YOUR WEEK IN REVIEW | SEPTEMBER 12, 2016
9/11 Anniversary: video from al-qa'ida leader threatens more attacks, cites us racial conflict
A video by al-Qa’ida leader Ayman al-Zawahiri for the occasion of the 15th anniversary of the September 11 attacks threatened further attacks against the United States and called attention to the racial conflict in the United States. He called the 9/11 attacks “a slap in the face” against the United States and its allies, and said to the United States, “As long as your crimes continue, then the events of September 11 will be repeated a thousand times.”
By implication, Zawahiri contrasts al-Qa’ida with the Islamic State of Iraq and Syria (ISIS), saying that “real soldiers do not impose themselves on you as rulers without your acceptance or consultation.”
Regarding racial conflict in the United States, the video features a clip from a speech by Malcolm X (see photo), and Zawahiri saying blacks will not attain their rights through the law and constitution, because the law is in the hands of the white majority. He says nothing will rescue them but Islam. In a similar way, during the Ferguson protests, ISIS attempted to incite blacks to conduct attacks in the United States.
France: ISIS-Related Cell Disrupted After Botched Car-Bombing Attempt Near Notre Dame Cathedral
Four women have been detained and a terror cell has been disrupted after a failed car-bombing attempt near Notre Dame Cathedral in Paris on the weekend of September 3-4. One of the women, identified as Omella G., age 29, has been charged with association with a terrorist group and attempted murder by an organized group, after her fingerprints were found in the abandoned car. Five gas cylinders, three bottles of diesel fuel, a blanket with traces of fuel, and a burned-out cigarette were found in the car. No detonators were found. Omella G. told police that she and another suspect, Ines Madani, age 19, tried to set the car on fire but fled when they saw a man they believed to be a plain-clothes police officer.
Paris Prosecutor Francois Molins said the women were directed by members of ISIS in Syria. Police found a handwritten pledge of allegiance to ISIS in Madani's purse. French Interior Minister Bernard Cazeneuve said the hunt for the women was "a race against time" before they could strike again. According to law enforcement officials, they were considering railway stations in Paris as potential targets.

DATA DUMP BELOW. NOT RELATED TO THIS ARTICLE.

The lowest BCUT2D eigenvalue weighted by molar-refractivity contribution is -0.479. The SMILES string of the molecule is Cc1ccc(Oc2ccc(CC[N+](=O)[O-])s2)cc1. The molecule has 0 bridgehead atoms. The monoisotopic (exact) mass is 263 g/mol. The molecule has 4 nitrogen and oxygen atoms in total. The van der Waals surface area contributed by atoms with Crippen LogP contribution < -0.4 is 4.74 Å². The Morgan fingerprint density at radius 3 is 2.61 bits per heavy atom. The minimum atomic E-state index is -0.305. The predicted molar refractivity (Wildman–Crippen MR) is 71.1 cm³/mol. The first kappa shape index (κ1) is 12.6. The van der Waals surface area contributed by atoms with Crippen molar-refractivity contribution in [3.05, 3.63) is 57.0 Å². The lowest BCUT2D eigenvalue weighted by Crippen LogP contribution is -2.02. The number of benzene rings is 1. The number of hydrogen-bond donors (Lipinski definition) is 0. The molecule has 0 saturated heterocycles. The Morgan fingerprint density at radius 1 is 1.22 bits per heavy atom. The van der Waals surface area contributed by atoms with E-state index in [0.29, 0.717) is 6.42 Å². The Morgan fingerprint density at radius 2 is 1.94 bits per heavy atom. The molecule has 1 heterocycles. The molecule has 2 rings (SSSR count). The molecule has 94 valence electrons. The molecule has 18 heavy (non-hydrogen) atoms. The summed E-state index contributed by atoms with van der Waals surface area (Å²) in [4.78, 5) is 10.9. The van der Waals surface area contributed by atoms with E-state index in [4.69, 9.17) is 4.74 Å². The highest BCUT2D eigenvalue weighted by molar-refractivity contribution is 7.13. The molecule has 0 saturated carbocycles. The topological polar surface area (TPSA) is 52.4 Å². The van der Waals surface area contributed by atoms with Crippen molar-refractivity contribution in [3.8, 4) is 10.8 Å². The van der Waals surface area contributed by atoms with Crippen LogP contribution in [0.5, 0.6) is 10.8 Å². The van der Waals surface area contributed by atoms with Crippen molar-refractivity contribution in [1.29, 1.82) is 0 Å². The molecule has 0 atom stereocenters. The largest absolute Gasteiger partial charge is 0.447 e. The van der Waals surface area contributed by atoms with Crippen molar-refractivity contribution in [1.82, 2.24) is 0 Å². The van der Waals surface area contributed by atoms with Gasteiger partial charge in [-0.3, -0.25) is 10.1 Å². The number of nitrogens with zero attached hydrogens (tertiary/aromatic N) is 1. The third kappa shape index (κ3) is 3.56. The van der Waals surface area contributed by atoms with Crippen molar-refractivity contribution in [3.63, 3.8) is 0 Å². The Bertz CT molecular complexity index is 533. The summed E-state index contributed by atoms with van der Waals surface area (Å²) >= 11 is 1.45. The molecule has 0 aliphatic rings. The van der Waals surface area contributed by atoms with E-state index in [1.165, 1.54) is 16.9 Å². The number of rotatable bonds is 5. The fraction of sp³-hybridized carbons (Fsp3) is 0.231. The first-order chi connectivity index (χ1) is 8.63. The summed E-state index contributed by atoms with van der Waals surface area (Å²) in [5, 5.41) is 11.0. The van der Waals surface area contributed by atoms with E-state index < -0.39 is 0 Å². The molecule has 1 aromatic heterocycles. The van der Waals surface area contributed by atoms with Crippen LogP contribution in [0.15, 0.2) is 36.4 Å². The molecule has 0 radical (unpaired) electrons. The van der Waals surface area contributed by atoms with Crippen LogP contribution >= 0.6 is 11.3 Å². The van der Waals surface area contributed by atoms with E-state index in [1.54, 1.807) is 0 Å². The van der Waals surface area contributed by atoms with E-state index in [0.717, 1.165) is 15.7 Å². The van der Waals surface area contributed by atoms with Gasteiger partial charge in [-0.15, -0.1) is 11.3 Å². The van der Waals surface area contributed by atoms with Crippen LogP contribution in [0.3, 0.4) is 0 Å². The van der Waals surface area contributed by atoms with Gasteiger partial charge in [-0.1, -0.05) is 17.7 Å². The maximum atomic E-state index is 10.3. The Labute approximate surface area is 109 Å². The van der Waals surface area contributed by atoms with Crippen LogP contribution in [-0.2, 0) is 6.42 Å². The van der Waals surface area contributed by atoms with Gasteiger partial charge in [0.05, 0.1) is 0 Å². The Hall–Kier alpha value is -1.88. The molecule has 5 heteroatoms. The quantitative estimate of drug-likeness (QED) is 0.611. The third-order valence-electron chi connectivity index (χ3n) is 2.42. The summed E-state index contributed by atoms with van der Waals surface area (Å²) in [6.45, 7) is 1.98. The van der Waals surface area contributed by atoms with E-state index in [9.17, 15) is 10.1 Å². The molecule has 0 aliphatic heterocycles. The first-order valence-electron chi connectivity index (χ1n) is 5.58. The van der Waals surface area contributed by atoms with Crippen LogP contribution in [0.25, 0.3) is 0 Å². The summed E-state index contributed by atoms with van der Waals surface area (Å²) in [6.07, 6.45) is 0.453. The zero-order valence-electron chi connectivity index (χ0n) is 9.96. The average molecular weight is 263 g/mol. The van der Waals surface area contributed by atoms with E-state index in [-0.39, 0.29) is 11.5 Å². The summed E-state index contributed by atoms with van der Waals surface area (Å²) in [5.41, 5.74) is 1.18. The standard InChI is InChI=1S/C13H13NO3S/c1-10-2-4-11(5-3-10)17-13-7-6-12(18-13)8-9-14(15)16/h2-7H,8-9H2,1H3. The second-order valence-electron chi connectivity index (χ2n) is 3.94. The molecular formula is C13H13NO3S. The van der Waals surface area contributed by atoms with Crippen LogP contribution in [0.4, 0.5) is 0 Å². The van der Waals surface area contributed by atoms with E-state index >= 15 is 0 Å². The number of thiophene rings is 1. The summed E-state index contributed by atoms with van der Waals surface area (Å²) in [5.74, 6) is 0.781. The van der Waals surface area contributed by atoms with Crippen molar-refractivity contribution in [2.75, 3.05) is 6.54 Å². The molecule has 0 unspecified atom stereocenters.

San Bernardino: Critical Incident Review Provides New Details and Lessons Learned
A critical incident review of the San Bernardino terrorist attack on December 2, released last week by the Police Foundation and the Justice Department's Office of Community Oriented Policing Services (COPS), provides new details that had not previously been made public, including information on the shootout between police and the attackers, Syed Rizwan Farook and his wife, Tashfeen Malik. It also discusses lessons learned.
A theme of the report is the bravery and professionalism of the responding public safety organizations in the San Bernardino area (see photo). Their actions that day saved lives. The lessons learned will help agencies prepare for future mass-casualty events.
Police were on the scene within four minutes of the first 911 calls. Officers described a bloody, chaotic scene, with the first four officers having victims reach out to them for help, while they had to keep going, because their job was to locate the attackers and neutralize them. Random parking of emergency vehicles created problems, blocking entry and exit lanes.
The Lessons Learned section of the report is organized around several themes, including: building relationships BEFORE a critical incident; planning and exercising unified command for complex incidents, on a regional basis; and conducting regional multiorganizational training.
The entire report is available online on the Police Foundation's website, at www.policefoundation.org